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Title: The growth of unintentional- and sulphur-doped indium phosphide by molecular beam epitaxy
Author: Martin, Trevor
Awarding Body: University of Glasgow
Current Institution: University of Glasgow
Date of Award: 1988
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This thesis describes a detailed and systematic investigation of those factors which influence the properties of InP grown by Molecular Beam Epitaxy. The growth of any semiconductor material for device applications requires that the growth process is reproducible, and its capabilities characterised. Both the published literature and the analysis of epitaxial InP grown at the start of this programme indicated that neither of these criteria were satisfied for the MBE growth of InP. A detailed assessment of InP grown using an existing MBE chamber and involving Photoluminescence (PL), Secondary Ion Mass Spectroscopy (SIMS) and residual carrier concentration profiles is presented. This assessment and particularly the results of the SIMS analysis was able to identify a significant concentration of impurities in the epitaxial layers and, more importantly, enabled the source of these impurities to be determined. Further experiments which involved deliberate changes in the growth conditions (growth temperature, growth rate, and V:III flux ratio) during the growth of single epitaxial layers are reported. The results from the SIMS and residual carrier concentration profiles of these layers are shown to identify limitations imposed by the construction of the existing growth chamber. Such limitations were overcome by the design and commissioning of a second growth chamber. The significant improvement in both the purity and the growth control achieved using this second chamber enabled a detailed and systematic analysis of the influence of growth conditions on the properties of epitaxial InP to be undertaken. The results of PL, SIMS, Hall and residual carrier profiles of an extensive series of layers are presented. From these results the purity and properties of unintentionally doped InP grown from solid sources are shown to be dominated by a single extrinsic impurity. The origin of this impurity is unequivocally identified as the red phosphorus source material and it is believed that this impurity is responsible for the universal n-type behaviour of InP grown by solid source MBE to date. The role of Calcium shown by SIMS to be present in the epitaxial InP is also discussed. The intentional doping of InP using Sulphur from an electrochemical source has been characterised. No evidence of Sulphur diffusion has been observed but a previously unsuspected temperature sensitivity of the electrochemical cell has been identified. The use of Sulphur as an n-type dopant in the MBE growth of InP is shown to be an attractive alternative to Si, especially when the improved morphology at high doping concentrations and the reduced dependence of incorporation rate on the group V flux are considered. In the light of the limitation on the purity of InP grown by MBE from solid sources which is identified in this study, a detailed assessment of the routes available for reducing this impurity concentration is presented. Results from a comparison of different batches of nominally high purity red phosphorus source material reveal a variation in impurity concentration of over 2 orders of magnitude, while optimisation of the growth conditions is shown only to be viable at reduced growth temperatures. However, it is clear that using the appropriate phosphorus source high purity (ND+NA < 5x10e14cm-3) InP with reproducible properties can be obtained using molecular beam growth techniques.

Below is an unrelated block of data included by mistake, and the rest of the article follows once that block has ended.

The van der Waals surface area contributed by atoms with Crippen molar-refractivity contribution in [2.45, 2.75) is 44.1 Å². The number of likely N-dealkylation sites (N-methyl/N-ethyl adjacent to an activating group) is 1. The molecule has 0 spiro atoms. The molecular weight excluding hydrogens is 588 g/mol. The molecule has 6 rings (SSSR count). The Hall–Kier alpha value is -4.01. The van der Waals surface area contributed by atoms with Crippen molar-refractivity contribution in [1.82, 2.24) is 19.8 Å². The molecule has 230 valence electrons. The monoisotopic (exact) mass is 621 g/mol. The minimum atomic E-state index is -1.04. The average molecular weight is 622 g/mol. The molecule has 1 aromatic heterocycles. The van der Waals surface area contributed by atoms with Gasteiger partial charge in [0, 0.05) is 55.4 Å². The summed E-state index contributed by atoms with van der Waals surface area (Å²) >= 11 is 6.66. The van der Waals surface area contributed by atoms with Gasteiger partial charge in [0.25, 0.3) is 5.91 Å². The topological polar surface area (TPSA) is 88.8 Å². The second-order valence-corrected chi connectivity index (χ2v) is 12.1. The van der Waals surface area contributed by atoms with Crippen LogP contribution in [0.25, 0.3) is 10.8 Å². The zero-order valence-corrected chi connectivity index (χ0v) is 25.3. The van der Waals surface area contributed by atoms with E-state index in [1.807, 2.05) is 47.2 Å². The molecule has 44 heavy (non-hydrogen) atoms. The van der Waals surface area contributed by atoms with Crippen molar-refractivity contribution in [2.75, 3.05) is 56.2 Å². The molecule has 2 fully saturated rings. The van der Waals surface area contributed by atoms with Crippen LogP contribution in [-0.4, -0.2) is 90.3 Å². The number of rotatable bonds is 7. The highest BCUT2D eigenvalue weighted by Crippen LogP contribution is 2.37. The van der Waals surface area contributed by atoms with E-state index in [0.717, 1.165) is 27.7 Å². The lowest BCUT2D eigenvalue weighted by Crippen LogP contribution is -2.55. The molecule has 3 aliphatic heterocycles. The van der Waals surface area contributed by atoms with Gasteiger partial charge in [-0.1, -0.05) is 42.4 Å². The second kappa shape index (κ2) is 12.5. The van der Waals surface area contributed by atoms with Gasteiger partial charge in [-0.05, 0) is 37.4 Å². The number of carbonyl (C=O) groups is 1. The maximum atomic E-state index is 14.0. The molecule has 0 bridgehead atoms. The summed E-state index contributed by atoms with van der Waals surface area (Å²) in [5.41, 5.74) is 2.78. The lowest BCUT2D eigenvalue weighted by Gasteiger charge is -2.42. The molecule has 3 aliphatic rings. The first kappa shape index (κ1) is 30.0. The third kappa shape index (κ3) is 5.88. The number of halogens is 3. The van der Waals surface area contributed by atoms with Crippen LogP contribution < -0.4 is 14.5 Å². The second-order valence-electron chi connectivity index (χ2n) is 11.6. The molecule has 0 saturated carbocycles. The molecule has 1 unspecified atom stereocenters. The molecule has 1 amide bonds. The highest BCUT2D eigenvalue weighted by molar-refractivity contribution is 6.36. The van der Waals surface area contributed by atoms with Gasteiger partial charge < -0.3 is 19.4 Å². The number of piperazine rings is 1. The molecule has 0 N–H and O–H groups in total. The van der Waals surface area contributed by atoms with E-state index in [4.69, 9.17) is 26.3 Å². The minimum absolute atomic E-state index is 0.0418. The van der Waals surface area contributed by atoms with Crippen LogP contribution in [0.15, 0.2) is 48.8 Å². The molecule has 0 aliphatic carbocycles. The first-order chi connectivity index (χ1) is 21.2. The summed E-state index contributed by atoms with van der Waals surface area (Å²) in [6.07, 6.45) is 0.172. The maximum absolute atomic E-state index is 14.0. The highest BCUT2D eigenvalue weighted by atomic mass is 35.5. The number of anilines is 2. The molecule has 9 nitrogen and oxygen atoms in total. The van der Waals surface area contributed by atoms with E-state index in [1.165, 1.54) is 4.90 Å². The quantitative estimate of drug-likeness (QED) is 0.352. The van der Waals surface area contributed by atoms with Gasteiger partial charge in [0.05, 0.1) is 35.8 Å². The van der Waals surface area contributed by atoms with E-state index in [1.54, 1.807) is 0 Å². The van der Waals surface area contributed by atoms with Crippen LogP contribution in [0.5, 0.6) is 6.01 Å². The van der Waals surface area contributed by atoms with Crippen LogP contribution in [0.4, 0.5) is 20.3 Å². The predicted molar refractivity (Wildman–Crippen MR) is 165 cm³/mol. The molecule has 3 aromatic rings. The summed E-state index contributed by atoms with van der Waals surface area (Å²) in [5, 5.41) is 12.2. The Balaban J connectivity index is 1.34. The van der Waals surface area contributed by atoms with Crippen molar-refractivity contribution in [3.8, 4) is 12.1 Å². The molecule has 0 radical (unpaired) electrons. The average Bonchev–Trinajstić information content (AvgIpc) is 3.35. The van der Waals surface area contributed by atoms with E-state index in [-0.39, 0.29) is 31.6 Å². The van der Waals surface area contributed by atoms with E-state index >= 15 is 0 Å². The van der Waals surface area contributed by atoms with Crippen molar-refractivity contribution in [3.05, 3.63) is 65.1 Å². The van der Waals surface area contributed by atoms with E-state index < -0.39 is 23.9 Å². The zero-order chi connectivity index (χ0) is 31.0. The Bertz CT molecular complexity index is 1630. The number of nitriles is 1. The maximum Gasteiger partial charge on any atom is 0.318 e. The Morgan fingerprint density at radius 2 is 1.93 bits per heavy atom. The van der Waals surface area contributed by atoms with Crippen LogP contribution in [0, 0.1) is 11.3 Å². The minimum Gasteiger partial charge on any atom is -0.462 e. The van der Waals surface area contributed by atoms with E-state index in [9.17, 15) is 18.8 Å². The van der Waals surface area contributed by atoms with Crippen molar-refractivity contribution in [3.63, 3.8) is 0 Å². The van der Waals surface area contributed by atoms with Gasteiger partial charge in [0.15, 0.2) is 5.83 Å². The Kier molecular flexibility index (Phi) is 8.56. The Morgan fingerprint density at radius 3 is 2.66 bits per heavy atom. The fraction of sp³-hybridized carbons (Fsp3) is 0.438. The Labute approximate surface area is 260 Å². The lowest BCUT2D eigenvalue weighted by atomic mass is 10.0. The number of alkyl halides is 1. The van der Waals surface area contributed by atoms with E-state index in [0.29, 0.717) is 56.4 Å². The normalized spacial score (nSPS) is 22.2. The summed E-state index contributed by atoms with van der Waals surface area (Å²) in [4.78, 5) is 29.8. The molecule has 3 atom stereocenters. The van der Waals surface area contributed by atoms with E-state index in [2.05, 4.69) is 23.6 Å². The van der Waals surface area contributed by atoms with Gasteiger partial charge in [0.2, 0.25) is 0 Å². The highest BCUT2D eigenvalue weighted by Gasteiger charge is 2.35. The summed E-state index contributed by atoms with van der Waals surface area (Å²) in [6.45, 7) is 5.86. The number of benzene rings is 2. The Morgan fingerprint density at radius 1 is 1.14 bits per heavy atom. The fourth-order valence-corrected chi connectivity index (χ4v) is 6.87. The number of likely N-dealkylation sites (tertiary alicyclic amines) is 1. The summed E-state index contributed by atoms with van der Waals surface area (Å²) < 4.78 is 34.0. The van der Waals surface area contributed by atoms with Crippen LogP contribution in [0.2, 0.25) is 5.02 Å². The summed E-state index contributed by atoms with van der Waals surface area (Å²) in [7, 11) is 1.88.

Supervisor: Not available Sponsor: Not available
Qualification Name: Thesis (Ph.D.) Qualification Level: Doctoral
EThOS ID:  DOI: Not available